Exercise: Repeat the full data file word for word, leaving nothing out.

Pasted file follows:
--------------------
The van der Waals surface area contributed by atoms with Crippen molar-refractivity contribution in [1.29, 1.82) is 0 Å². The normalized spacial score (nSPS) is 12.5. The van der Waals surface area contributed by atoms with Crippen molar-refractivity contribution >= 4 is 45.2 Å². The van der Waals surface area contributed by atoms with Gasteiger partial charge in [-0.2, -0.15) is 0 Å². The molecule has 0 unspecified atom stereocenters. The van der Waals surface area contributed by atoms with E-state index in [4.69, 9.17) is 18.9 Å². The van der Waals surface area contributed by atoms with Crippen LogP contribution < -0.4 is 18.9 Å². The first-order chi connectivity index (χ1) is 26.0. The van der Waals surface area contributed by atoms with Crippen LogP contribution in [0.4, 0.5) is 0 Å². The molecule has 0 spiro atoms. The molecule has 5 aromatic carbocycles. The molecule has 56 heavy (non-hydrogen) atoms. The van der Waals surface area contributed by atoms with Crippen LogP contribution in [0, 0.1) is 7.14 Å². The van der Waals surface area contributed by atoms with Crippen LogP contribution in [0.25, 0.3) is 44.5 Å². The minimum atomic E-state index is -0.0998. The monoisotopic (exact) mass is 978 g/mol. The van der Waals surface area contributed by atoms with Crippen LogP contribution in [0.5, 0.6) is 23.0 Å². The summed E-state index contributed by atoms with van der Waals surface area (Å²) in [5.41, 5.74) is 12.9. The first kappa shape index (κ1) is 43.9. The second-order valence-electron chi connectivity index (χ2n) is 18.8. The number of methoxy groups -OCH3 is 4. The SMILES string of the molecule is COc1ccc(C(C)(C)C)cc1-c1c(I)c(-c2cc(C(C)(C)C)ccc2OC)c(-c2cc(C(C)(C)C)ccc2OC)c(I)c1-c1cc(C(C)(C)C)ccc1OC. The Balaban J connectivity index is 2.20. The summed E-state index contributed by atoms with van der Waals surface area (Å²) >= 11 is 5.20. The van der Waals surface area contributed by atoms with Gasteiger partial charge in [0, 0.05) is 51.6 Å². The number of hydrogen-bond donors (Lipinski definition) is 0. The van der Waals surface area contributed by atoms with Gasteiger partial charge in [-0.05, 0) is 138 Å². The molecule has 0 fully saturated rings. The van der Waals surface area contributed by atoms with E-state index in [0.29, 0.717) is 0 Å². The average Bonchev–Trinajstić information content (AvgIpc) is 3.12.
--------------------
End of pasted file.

The van der Waals surface area contributed by atoms with Crippen molar-refractivity contribution in [1.29, 1.82) is 0 Å². The normalized spacial score (nSPS) is 12.5. The van der Waals surface area contributed by atoms with Crippen molar-refractivity contribution >= 4 is 45.2 Å². The van der Waals surface area contributed by atoms with Gasteiger partial charge in [-0.2, -0.15) is 0 Å². The molecule has 0 unspecified atom stereocenters. The van der Waals surface area contributed by atoms with E-state index in [4.69, 9.17) is 18.9 Å². The van der Waals surface area contributed by atoms with Crippen LogP contribution < -0.4 is 18.9 Å². The first-order chi connectivity index (χ1) is 26.0. The van der Waals surface area contributed by atoms with Crippen LogP contribution in [0.4, 0.5) is 0 Å². The molecule has 0 spiro atoms. The molecule has 5 aromatic carbocycles. The molecule has 56 heavy (non-hydrogen) atoms. The van der Waals surface area contributed by atoms with Crippen LogP contribution in [0, 0.1) is 7.14 Å². The van der Waals surface area contributed by atoms with Crippen LogP contribution in [0.25, 0.3) is 44.5 Å². The minimum atomic E-state index is -0.0998. The monoisotopic (exact) mass is 978 g/mol. The van der Waals surface area contributed by atoms with Crippen LogP contribution in [0.5, 0.6) is 23.0 Å². The summed E-state index contributed by atoms with van der Waals surface area (Å²) in [5.41, 5.74) is 12.9. The first kappa shape index (κ1) is 43.9. The second-order valence-electron chi connectivity index (χ2n) is 18.8. The number of methoxy groups -OCH3 is 4. The SMILES string of the molecule is COc1ccc(C(C)(C)C)cc1-c1c(I)c(-c2cc(C(C)(C)C)ccc2OC)c(-c2cc(C(C)(C)C)ccc2OC)c(I)c1-c1cc(C(C)(C)C)ccc1OC. The Balaban J connectivity index is 2.20. The summed E-state index contributed by atoms with van der Waals surface area (Å²) >= 11 is 5.20. The van der Waals surface area contributed by atoms with Gasteiger partial charge in [0, 0.05) is 51.6 Å². The number of hydrogen-bond donors (Lipinski definition) is 0. The van der Waals surface area contributed by atoms with Gasteiger partial charge in [-0.05, 0) is 138 Å². The molecule has 0 fully saturated rings. The van der Waals surface area contributed by atoms with E-state index in [0.29, 0.717) is 0 Å². The average Bonchev–Trinajstić information content (AvgIpc) is 3.12.